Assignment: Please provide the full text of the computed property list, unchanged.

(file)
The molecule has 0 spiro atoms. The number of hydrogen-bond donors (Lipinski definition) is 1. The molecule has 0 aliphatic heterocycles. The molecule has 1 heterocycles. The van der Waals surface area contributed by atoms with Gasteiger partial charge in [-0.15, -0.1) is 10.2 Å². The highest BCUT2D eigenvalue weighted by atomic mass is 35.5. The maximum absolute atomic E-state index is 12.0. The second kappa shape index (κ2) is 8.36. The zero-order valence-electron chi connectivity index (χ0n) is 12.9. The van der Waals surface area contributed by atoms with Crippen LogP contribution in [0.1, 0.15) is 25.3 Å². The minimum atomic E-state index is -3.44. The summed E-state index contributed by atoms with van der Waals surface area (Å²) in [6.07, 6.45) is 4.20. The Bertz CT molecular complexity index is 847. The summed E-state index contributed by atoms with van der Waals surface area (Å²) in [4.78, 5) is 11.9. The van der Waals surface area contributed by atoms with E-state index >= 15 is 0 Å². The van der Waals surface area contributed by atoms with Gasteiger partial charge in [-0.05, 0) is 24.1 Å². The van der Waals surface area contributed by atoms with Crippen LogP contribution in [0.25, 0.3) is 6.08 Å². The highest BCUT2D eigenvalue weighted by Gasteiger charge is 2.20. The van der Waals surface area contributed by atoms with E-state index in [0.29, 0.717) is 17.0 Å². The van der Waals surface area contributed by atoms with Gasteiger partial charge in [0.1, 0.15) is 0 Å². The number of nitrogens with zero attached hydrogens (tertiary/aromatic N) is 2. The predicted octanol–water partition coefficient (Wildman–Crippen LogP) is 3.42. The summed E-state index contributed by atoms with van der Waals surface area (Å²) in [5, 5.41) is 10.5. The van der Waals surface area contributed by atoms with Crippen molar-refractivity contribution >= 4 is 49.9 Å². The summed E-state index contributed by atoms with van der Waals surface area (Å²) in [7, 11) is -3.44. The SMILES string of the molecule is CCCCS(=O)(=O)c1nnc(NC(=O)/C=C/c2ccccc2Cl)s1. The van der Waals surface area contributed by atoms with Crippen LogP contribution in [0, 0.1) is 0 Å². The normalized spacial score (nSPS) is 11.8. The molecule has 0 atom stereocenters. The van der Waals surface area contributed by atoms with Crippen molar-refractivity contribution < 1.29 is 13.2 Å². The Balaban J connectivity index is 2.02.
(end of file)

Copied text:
The molecule has 0 spiro atoms. The number of hydrogen-bond donors (Lipinski definition) is 1. The molecule has 0 aliphatic heterocycles. The molecule has 1 heterocycles. The van der Waals surface area contributed by atoms with Gasteiger partial charge in [-0.15, -0.1) is 10.2 Å². The highest BCUT2D eigenvalue weighted by atomic mass is 35.5. The maximum absolute atomic E-state index is 12.0. The second kappa shape index (κ2) is 8.36. The zero-order valence-electron chi connectivity index (χ0n) is 12.9. The van der Waals surface area contributed by atoms with Crippen LogP contribution in [0.1, 0.15) is 25.3 Å². The minimum atomic E-state index is -3.44. The summed E-state index contributed by atoms with van der Waals surface area (Å²) in [6.07, 6.45) is 4.20. The Bertz CT molecular complexity index is 847. The summed E-state index contributed by atoms with van der Waals surface area (Å²) in [4.78, 5) is 11.9. The van der Waals surface area contributed by atoms with E-state index >= 15 is 0 Å². The van der Waals surface area contributed by atoms with Gasteiger partial charge in [-0.05, 0) is 24.1 Å². The van der Waals surface area contributed by atoms with Crippen LogP contribution in [0.25, 0.3) is 6.08 Å². The highest BCUT2D eigenvalue weighted by Gasteiger charge is 2.20. The van der Waals surface area contributed by atoms with E-state index in [0.29, 0.717) is 17.0 Å². The van der Waals surface area contributed by atoms with Gasteiger partial charge in [0.1, 0.15) is 0 Å². The number of nitrogens with zero attached hydrogens (tertiary/aromatic N) is 2. The predicted octanol–water partition coefficient (Wildman–Crippen LogP) is 3.42. The summed E-state index contributed by atoms with van der Waals surface area (Å²) in [5, 5.41) is 10.5. The van der Waals surface area contributed by atoms with Crippen molar-refractivity contribution >= 4 is 49.9 Å². The summed E-state index contributed by atoms with van der Waals surface area (Å²) in [7, 11) is -3.44. The SMILES string of the molecule is CCCCS(=O)(=O)c1nnc(NC(=O)/C=C/c2ccccc2Cl)s1. The van der Waals surface area contributed by atoms with Crippen LogP contribution in [0, 0.1) is 0 Å². The normalized spacial score (nSPS) is 11.8. The molecule has 0 atom stereocenters. The van der Waals surface area contributed by atoms with Crippen molar-refractivity contribution < 1.29 is 13.2 Å². The Balaban J connectivity index is 2.02.